Periodic screenshots as I work on my drawing "Gone fishing."
I don't often plan much before I start drawing. I knew I wanted to draw an otter, which was good enough for me.
Here you can see my sketch. Nothing is set in stone, I haven't added many details. I'm just figuring out the shape of my creature; getting the form done.
I turn my sketch layer into a multiply layer, and star loosely laying down colours on a layer below it.
Colour is my favourite thing about art. It delights me to mix one colour with another and have something entirely new. I am the biggest nerd for colours. It's a little difficult for me to explain how or why I pick this colour or that because most of what I do is instinct, but I'll try to explain what I can.
Blue and orange are complimentary colours, but I don't want my piece to be terribly vibrant, so I've muted the blue/green and brown(a hue of orange) quite a lot.
Things fade as they get further away from you, so the colours I'm laying down in the background are fairly wispy and transparent. The eyes are drawn to darker areas, and they appear closer.
I want your attention on my otter; he's my focal point. So I've made him the darkest thing in this picture. He's also the warmest thing, so he's going to stand out against my cooler background blues.
You may have noticed my image reversed in the last step. I flip my images more often than is necessary. Generally every 10/15 minutes, I end up flipping my picture. It's easier to spot flaws when you mirror your image. I usually forget what direction my picture was in the beginning by the time I'm done.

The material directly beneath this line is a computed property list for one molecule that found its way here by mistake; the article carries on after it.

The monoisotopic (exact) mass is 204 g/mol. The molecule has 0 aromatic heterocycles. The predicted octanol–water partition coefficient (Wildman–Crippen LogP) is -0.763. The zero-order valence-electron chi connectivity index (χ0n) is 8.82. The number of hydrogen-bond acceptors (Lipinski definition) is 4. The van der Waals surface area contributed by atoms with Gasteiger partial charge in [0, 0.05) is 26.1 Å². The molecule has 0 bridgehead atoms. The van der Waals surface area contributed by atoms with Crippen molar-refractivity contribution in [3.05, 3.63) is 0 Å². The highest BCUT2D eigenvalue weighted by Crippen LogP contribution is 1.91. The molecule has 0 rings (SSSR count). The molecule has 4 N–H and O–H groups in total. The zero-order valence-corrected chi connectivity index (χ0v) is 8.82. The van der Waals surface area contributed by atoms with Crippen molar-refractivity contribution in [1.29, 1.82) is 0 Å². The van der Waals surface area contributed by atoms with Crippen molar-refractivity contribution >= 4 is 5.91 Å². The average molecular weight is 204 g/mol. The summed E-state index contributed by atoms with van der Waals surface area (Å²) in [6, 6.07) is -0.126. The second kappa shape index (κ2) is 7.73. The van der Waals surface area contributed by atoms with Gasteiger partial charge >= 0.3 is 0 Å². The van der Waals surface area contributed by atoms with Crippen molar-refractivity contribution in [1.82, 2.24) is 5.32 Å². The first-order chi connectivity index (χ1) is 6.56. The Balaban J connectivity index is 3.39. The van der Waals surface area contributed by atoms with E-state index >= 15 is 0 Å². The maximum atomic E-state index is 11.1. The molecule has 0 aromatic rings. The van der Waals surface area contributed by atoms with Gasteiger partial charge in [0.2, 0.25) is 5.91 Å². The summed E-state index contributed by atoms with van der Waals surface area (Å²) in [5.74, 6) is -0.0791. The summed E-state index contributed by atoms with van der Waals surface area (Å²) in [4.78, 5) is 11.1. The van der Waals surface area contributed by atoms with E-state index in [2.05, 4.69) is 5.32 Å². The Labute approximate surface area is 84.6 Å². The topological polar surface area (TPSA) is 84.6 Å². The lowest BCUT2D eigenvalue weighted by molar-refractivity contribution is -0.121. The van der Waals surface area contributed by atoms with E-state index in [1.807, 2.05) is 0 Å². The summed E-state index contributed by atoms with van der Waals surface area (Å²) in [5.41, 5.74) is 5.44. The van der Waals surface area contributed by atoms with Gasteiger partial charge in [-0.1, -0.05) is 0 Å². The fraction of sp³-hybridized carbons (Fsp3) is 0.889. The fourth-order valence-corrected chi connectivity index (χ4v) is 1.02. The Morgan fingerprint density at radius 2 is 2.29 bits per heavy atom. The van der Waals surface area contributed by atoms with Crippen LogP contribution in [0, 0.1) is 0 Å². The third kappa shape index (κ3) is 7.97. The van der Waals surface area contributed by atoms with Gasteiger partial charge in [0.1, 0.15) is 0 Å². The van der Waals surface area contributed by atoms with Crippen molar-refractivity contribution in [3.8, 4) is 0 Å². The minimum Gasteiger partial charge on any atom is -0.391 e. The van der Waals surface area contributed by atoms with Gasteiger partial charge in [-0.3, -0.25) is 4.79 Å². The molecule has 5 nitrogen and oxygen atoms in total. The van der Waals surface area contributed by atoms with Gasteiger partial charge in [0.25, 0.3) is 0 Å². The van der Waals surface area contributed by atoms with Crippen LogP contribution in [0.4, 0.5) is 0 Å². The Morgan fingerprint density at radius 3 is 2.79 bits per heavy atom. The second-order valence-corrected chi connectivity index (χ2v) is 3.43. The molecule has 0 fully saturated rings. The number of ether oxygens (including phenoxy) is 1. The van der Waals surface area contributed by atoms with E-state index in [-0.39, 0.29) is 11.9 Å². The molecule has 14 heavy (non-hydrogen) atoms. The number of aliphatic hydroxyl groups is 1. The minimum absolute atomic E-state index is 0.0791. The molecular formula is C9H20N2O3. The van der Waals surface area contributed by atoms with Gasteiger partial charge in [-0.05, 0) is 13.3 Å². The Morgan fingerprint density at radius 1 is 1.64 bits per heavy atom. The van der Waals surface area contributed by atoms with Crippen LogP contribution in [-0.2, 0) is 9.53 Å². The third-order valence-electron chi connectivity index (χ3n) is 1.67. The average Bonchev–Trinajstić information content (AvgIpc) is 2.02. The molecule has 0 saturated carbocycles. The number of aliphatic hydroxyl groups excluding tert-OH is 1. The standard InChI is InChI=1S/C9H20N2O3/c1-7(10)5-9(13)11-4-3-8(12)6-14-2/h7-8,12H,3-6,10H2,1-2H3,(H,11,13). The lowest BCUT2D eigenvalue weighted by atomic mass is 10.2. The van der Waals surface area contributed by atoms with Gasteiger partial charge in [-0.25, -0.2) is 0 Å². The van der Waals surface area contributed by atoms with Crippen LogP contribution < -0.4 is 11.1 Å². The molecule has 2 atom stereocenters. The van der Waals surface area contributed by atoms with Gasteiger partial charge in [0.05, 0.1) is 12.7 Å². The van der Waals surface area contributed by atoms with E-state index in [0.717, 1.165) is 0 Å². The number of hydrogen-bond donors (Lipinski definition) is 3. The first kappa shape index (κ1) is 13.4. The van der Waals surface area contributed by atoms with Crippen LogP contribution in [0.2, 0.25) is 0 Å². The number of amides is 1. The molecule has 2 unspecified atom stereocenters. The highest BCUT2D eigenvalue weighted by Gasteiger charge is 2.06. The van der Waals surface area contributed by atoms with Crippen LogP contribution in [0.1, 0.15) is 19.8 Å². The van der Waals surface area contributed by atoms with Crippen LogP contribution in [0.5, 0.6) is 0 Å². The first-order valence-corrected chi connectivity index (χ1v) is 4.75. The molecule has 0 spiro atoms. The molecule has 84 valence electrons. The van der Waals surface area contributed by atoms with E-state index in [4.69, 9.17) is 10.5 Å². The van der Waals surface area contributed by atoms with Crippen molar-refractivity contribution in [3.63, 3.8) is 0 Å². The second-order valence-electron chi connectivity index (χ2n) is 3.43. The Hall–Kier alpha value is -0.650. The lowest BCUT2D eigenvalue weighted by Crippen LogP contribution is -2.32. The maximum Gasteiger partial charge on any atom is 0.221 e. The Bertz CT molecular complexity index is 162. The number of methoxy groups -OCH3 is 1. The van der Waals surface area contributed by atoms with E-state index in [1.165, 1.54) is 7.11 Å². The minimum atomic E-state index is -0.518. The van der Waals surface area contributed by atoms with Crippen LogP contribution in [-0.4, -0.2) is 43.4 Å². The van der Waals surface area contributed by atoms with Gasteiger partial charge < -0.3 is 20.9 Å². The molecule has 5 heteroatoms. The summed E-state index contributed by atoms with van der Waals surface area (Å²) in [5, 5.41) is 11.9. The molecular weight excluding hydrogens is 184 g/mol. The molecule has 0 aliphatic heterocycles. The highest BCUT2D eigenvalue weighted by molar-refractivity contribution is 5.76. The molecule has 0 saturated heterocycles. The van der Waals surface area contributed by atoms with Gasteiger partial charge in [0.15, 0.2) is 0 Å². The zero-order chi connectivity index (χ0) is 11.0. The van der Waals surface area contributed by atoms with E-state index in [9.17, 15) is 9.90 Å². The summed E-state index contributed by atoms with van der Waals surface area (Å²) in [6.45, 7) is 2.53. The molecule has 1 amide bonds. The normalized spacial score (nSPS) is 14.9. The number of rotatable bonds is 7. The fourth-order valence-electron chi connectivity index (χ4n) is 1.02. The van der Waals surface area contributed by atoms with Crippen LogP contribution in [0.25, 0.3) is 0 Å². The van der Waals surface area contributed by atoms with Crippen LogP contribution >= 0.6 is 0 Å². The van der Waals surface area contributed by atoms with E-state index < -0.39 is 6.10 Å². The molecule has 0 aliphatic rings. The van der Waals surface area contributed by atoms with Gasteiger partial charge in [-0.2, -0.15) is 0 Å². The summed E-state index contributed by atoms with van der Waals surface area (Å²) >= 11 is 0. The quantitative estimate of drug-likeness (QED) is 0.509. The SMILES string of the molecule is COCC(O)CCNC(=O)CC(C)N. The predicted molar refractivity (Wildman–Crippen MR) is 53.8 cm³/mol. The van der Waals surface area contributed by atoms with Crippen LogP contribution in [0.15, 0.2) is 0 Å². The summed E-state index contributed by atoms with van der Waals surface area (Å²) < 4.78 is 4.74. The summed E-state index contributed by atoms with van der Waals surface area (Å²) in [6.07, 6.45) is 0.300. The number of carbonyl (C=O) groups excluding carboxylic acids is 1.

You don't have to mirror your image that often, but it is helpful to check it every now any then. (I also will flip vertically and paint upside down in the middle of a piece.)
Here I've merged my two layers into one, and am finding my shadows. I like to work on one layer as I paint. I like letting my colours blend into each other naturally, and letting mistakes happen. I try to work with my flaws, not perfect them.
Animals don't have fur that is perfectly one colour. They'll be mottled and splotchy, so I'm just sort of blobbing in these under colours.
I do not use or like the blur tool. I do not recommend the blur tool, ever. Here I'm using the watercolour brush, and I am eyedropping constantly. I want my colours to blend together, without getting muddy. The strokes of my brush follow the form of the animal. I'm not going to lay down long flat lines, instead I'm following the sphere of the leg, the curve of the tail. I'm picking up colours from the rocks and water, as well, and am subtly laying them onto the otter.
Colour is a reflection of light. Everything reflects everthing around it. If you hold your hand close to a lightbulb, do you see how yellow your hand gets. Set an egg next to a blue cup, or on a green counter, or next to a purple plush toy. You'll see the egg reflecting its environment. If you want to make something look like it is IN a scene, you'll want to make sure it is picking up colours from areas around it, and that the things around it are also picking up colour from the object.